A group of Republican senators on Wednesday called on newly sworn-in President Joe Biden to submit his plan to re-engage the United States in the Paris climate agreement to lawmakers for “review and consideration,” moments after Biden signed an executive order to rejoin the accord.
Biden’s announcement that he would seek to return the United States to the agreement was the centerpiece of a raft of day-one executive orders aimed at restoring U.S. leadership in combating global warming.
However, the senators’ move reflects the deep-seated political divisions over global warming policy that are likely to dog Democrat Biden throughout his presidency as he seeks to drive greenhouse gas emissions to net zero by 2050.
Sen. Steve Daines submitted a resolution arguing the president should not be allowed to commit the United States to an international treaty without approval of two-thirds of the Senate. The chamber has 50 Democrats and 50 Republicans, with Vice President Kamala Harris the tie-breaking vote.
The resolution was backed by five other Republicans – John Barrasso, Jerry Moran, Roger Marshall, Cynthia Lummis and Mike Crapo.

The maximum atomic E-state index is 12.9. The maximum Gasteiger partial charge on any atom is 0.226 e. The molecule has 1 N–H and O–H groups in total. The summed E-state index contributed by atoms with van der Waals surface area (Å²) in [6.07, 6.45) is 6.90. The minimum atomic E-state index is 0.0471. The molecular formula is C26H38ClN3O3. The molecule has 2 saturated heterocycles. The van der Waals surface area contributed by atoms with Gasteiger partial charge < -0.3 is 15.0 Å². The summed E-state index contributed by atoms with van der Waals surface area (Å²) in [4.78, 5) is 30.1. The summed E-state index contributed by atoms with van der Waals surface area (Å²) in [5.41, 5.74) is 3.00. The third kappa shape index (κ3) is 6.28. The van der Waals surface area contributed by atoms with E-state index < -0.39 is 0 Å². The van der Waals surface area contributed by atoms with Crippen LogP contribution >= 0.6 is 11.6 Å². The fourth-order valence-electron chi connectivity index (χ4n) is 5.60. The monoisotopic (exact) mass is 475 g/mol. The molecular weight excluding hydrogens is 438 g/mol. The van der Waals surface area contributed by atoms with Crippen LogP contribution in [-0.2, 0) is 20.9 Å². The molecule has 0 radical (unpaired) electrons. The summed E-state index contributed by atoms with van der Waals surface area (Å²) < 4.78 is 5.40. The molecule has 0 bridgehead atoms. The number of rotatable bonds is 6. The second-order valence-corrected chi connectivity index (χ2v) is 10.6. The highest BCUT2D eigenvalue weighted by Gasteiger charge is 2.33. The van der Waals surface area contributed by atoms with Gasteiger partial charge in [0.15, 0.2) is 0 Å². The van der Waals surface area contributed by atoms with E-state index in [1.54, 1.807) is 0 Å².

“At the very least, I urge President Biden to do what the Obama administration refused to do and submit the Paris Agreement to the Senate for consideration as required under the Constitution,” Daines said.
The United States first entered the agreement in 2016, committing the country to cut emissions by 26-28% from 2005 levels by 2025. Then-President Barack Obama declined to submit the deal to the Senate for consent, arguing it fell under the previously ratified 1992 United Nations Framework Convention on Climate Change.
Obama’s successor, Donald Trump, formally withdrew the United States from the deal last year, part of a broader strategy to unfetter domestic oil, gas, and coal producers.
While Biden is unlikely to seek Senate approval of the Paris agreement, some experts believe he should work to shore up lawmaker support for his climate agenda so it can not be easily undone by a future administration.
“This time around, I think for credibility it’s going to need the buy-in and consultation with Congress,” said Kelley Kizzier, a former E.U. climate negotiator who now works with the Environmental Defense Fund.
Meanwhile, major trade groups, the Chamber of Commerce and the American Petroleum Institute, which had previously opposed or did not show public support for the Paris agreement welcomed rejoining.